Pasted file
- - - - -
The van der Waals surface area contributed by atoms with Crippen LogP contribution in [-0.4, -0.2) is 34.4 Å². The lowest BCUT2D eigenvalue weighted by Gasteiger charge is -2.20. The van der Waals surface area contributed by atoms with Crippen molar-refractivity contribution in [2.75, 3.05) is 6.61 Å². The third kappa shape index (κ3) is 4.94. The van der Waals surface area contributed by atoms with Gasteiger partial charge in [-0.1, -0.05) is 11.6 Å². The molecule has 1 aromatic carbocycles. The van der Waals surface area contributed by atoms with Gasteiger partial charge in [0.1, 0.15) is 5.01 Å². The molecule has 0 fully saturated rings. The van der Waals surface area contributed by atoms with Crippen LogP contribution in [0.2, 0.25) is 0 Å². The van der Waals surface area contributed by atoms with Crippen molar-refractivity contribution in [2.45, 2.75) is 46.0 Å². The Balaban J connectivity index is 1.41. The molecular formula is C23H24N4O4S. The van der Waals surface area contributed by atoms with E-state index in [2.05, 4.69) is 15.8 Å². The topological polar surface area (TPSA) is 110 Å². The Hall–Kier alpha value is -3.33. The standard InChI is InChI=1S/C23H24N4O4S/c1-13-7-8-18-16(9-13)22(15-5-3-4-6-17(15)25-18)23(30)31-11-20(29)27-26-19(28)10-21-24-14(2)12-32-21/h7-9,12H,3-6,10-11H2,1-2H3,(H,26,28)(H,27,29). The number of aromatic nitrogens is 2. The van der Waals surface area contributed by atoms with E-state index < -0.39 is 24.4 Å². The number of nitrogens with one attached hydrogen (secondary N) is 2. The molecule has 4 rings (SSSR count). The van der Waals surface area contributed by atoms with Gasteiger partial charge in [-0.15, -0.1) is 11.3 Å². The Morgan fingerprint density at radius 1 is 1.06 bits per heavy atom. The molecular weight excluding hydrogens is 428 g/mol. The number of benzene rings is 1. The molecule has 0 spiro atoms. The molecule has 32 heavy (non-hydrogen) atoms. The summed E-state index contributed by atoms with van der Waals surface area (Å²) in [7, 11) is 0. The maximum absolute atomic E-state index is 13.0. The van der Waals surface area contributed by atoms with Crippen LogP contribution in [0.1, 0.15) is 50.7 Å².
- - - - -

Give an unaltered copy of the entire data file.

The van der Waals surface area contributed by atoms with Crippen LogP contribution in [-0.4, -0.2) is 34.4 Å². The lowest BCUT2D eigenvalue weighted by Gasteiger charge is -2.20. The van der Waals surface area contributed by atoms with Crippen molar-refractivity contribution in [2.75, 3.05) is 6.61 Å². The third kappa shape index (κ3) is 4.94. The van der Waals surface area contributed by atoms with Gasteiger partial charge in [-0.1, -0.05) is 11.6 Å². The molecule has 1 aromatic carbocycles. The van der Waals surface area contributed by atoms with Gasteiger partial charge in [0.1, 0.15) is 5.01 Å². The molecule has 0 fully saturated rings. The van der Waals surface area contributed by atoms with Crippen LogP contribution in [0.2, 0.25) is 0 Å². The van der Waals surface area contributed by atoms with Crippen molar-refractivity contribution in [2.45, 2.75) is 46.0 Å². The Balaban J connectivity index is 1.41. The molecular formula is C23H24N4O4S. The van der Waals surface area contributed by atoms with E-state index in [2.05, 4.69) is 15.8 Å². The topological polar surface area (TPSA) is 110 Å². The Hall–Kier alpha value is -3.33. The standard InChI is InChI=1S/C23H24N4O4S/c1-13-7-8-18-16(9-13)22(15-5-3-4-6-17(15)25-18)23(30)31-11-20(29)27-26-19(28)10-21-24-14(2)12-32-21/h7-9,12H,3-6,10-11H2,1-2H3,(H,26,28)(H,27,29). The number of aromatic nitrogens is 2. The van der Waals surface area contributed by atoms with E-state index < -0.39 is 24.4 Å². The number of nitrogens with one attached hydrogen (secondary N) is 2. The molecule has 4 rings (SSSR count). The van der Waals surface area contributed by atoms with Gasteiger partial charge in [-0.15, -0.1) is 11.3 Å². The Morgan fingerprint density at radius 1 is 1.06 bits per heavy atom. The molecular weight excluding hydrogens is 428 g/mol. The number of benzene rings is 1. The molecule has 0 spiro atoms. The molecule has 32 heavy (non-hydrogen) atoms. The summed E-state index contributed by atoms with van der Waals surface area (Å²) in [7, 11) is 0. The maximum absolute atomic E-state index is 13.0. The van der Waals surface area contributed by atoms with Crippen LogP contribution in [0.1, 0.15) is 50.7 Å².